William Urban: American TV Series

We don’t watch a lot of American TV shows now. We used to. “Mash” was one, but watching reruns convinced me it was better the first time. Growing up in the Plains led me to “Gunsmoke” and even “Have Gun, Will Travel”. It was so long ago that “Gunsmoke” wasn’t even in Spellcheck, but more specifically, we only had three networks and all of the programming was for the general public. One story is rarely linked to another – for this you went to soap operas, which my grandfather loved, while my grandmother watched baseball. In short, there was something for everyone, but not on demand. You’ve built your schedule around their schedule. If you are bored you would watch everything that was going on.

Today, the offers are aimed at a more specialized audience, and you can save anything for later viewing. We may not agree whether today’s shows are better or not, but I would say The Smothers Brothers and Jackie Gleason were funnier than most comedians today.

My tastes have changed as I got older. I can’t imagine watching “Highway Patrol” anymore, and while “Dragnet” may have been the best musical theme ever produced, I’ve had enough of Jack Webb’s moralizations about the impact of politics on the work of the police. These are 30 minute shows and it is difficult to develop a plot within twenty-five minutes of airtime. This made it easy to accommodate “Hill Street Blues” and similar hour-long crime / hospital series until they became so realistic that it was difficult to separate the real drama from the fictional ones. “House of Cards” and “Designated Survivor” were practically introductions to the 2021 policy.

Perhaps the 24-hour cable news caused the change. In CNN’s early years, there were plenty of stories from overseas, where real news was happening every minute. However, audiences weren’t interested in this, so CNN began to focus on American news, with PBS offering more intellectual shows and FOX occupying a more conservative niche. When CNN moved to the left, then more to the left to compete with MSNBC, I moved on. The news had become too political

Entertainment series have suffered the same fate. “West Wing” and “Madame Secretary” appeared in an attempt to elect President Hillary, and the Americans celebrated a pair of Russian moles, with an unfortunate FBI agent living next door. (That’s all I remember, since I quit watching long before my wife.) Hollywood got political even earlier. When a soft porn movie beat “Saving Private Ryan” for Best Picture of 1998, I stopped watching the Oscars. As I watched less television, even sport lost its appeal.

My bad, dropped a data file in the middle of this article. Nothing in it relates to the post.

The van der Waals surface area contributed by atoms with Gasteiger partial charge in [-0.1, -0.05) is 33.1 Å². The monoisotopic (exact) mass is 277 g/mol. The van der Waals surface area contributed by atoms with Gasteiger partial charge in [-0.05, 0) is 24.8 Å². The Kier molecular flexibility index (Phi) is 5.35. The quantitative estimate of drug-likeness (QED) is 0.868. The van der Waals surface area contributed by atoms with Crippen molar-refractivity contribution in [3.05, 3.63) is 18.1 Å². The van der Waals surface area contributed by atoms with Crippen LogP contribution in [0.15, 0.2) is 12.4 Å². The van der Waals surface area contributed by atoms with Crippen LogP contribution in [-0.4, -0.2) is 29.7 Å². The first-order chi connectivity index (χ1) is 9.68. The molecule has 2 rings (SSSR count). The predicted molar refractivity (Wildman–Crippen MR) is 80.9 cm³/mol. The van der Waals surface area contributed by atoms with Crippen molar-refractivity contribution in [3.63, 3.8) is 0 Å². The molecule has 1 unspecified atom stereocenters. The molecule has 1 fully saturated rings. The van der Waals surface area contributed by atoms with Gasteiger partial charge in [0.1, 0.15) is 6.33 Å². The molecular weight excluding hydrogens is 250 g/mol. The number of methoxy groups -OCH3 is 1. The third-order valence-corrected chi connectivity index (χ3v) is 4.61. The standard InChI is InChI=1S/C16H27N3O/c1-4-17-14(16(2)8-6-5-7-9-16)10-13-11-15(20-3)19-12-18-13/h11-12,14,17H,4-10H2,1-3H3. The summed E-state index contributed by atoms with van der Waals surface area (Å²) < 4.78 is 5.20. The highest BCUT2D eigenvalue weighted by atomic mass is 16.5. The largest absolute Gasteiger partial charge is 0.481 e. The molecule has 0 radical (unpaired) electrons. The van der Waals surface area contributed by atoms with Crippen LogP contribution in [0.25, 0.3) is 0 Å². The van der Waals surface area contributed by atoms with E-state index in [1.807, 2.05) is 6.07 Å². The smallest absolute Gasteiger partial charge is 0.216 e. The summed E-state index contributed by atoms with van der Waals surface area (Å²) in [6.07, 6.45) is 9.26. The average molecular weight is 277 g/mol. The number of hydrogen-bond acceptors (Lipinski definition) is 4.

There were programs that I missed because life filled my evenings. I wrote, which meant a lot of reading, and I had classes, which involved both preparation and grading. But I liked both and I was paid to do it. It’s the good life, being able to do what you love and not feel guilty about it.

I still watch “Chicago PD,” in part to see how Sergeant Voight handles the growing political control over the department, politically correct control. The melodrama of his unit’s life is overdone at times, but the acting is good and the dilemmas presented are exactly what I read in the Tribune – that crime is a serious problem, that the audience is not. not supportive and that politicians are sneaky. Not a lot of laughs there.

Maybe I should watch “Blue Bloods”. But I’m too far away and I don’t have enough time to catch up. We enjoyed the “Boardwalk” series on the rise of organized crime, and my wife loves violent and gory shows more than I do. I’m more “Little House on the Prairie” than “Deadwood”. We compromise by not looking either.

There were a lot of things I liked in the past. I knew at the time that most of my students would understand a reference to a television program (like Roots), and I could count on minimal sex and violence. The comedy was better and the comedians could be more daring. (Today Ralph Kramden could never yell “Bang! Zoom! To the moon Alice, to the moon!” And no one can tell an ethnic joke unless it’s Arkansas and It’s not really funny.) Soviet citizens have developed a shape I’m told it can be found in obscure corners of the American Internet.

There were movies that audiences flocked to – my wife didn’t see the appeal of Ma and Pa Kettle, but I grew up with people like them. Anyway, every time we showed one of their movies, people would sit in the aisles to see them. (The Fire Marshal never risked a riot while trying to stop the show.)

Even though I missed a lot, that’s life. If conversation is a dying art, maybe it’s because we have fewer common experiences to tell. We are reduced to “What about them?” “

William Urban is Lee L. Morgan Professor of History and International Studies at Monmouth College.

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